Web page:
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Stem Cells for ALS: Inside a Clinical Trial

ALS Patient Volunteers for Stem Cell Transplants Into Spinal Cord

Will Stem Cells Help ALS? continued...

Over the next hours, with the dance beats of Beyonce and Black Eyed Peas booming from Boulis' playlist, the surgeons will wire Jerome's spine back together, inserting screws and plates to hold it secure. Then they'll close the wound, leaving behind those five stem cell infusions.

"There is fairly good data that these cells integrate into the rat spine and regenerate motor nerve cells. Does this happen in humans? I don't know," Glass says. "We've done four autopsies in the trial so far. We are having a lot of trouble finding the cells or finding where they are reconnecting nerves."

On the other hand, these were among the sickest patients in the trial. And there's some early clinical evidence that gives Glass, Feldman, and Boulis "cautious optimism" that the treatments have slowed ALS progression in at least one patient.

Glass is careful not to raise false hopes. But he's already had to turn down many ALS patients who did not meet the strict entry criteria for the clinical trial.

"Some people get mad; some have offered lots of money. But if we don't stick to our protocol, we will never know if it works or not," he says. "My goal is to find new treatments for ALS. If it is not stem cells, fine. I will find something else. Something that works."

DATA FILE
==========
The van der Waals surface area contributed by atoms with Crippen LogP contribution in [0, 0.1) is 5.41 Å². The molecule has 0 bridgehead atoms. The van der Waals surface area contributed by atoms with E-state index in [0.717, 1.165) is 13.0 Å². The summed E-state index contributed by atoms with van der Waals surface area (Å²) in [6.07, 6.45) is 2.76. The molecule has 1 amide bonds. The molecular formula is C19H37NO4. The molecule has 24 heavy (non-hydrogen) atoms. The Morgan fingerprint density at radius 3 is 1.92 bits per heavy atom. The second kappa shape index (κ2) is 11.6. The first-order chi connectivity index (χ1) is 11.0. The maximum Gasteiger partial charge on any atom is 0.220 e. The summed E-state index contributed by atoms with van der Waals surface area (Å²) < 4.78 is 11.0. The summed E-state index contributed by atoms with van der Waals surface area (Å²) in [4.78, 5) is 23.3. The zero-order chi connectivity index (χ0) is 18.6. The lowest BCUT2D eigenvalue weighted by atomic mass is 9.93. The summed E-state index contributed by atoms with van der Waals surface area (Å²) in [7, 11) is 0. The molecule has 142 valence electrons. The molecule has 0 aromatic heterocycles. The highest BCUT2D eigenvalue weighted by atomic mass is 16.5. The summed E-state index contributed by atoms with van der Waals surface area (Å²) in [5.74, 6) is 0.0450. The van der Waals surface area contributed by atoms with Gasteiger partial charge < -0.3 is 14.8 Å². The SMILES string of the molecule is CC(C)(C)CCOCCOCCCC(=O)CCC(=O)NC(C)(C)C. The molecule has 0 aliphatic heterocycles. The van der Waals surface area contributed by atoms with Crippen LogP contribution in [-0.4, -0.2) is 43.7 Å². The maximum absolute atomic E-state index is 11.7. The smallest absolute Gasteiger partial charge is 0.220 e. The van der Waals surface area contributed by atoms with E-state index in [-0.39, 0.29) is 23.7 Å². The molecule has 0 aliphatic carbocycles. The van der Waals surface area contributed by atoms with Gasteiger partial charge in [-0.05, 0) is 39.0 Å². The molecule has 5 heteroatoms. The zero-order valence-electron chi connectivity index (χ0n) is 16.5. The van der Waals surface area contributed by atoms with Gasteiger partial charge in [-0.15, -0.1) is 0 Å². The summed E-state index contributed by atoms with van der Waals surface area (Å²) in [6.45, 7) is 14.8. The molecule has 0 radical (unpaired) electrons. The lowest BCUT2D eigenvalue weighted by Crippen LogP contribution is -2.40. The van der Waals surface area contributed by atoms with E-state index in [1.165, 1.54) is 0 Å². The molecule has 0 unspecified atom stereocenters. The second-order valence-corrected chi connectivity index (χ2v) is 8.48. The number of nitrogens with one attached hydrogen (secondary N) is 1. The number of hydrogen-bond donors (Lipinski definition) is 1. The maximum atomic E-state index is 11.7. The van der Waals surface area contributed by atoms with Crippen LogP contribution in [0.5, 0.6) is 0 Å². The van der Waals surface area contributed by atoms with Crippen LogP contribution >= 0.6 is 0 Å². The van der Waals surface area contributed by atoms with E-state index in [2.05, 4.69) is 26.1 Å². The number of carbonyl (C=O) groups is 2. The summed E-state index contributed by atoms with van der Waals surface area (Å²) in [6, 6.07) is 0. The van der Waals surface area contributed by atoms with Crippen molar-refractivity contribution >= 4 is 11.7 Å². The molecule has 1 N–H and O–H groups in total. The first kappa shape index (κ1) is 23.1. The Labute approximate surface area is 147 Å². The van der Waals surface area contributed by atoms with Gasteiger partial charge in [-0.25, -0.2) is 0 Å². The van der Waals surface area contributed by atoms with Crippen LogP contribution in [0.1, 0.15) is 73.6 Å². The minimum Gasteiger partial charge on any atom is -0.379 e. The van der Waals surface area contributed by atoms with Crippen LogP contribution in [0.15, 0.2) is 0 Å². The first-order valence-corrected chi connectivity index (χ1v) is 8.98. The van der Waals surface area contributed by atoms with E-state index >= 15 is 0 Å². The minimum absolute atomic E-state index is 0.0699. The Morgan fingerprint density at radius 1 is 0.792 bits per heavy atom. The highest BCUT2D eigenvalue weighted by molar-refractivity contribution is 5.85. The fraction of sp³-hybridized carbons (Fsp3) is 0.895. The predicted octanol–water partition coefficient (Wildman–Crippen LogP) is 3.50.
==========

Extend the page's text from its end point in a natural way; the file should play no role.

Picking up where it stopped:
Glass admits that he has his bad days.

"One thing I don't do is go to funerals. I can't," he says. "These people become very close to you, and their families become very close to you. I lose too many."

Jerome knows that what he's suffered in this clinical trial may ultimately do him no good. 

"I'm not a hero," he objects. "Anybody with ALS would do it, 99 out of 100 of us. I am not a hero. I'm just trying to move science forward."

A month after the surgery, Jerome says that he may be seeing one area of improvement in his ALS. 

"Maybe my speech might be a little bit better. I can say some words easier than I did before. My wife, Donna, thinks so and one of the nurses at Emory even mentioned it," Jerome says. "But they won't know if the stem cells survived and did anything until I die and they do an autopsy."

Jerome laughs. "I'm hoping that's maybe 30 years from now."

Reviewed on July 17, 2012

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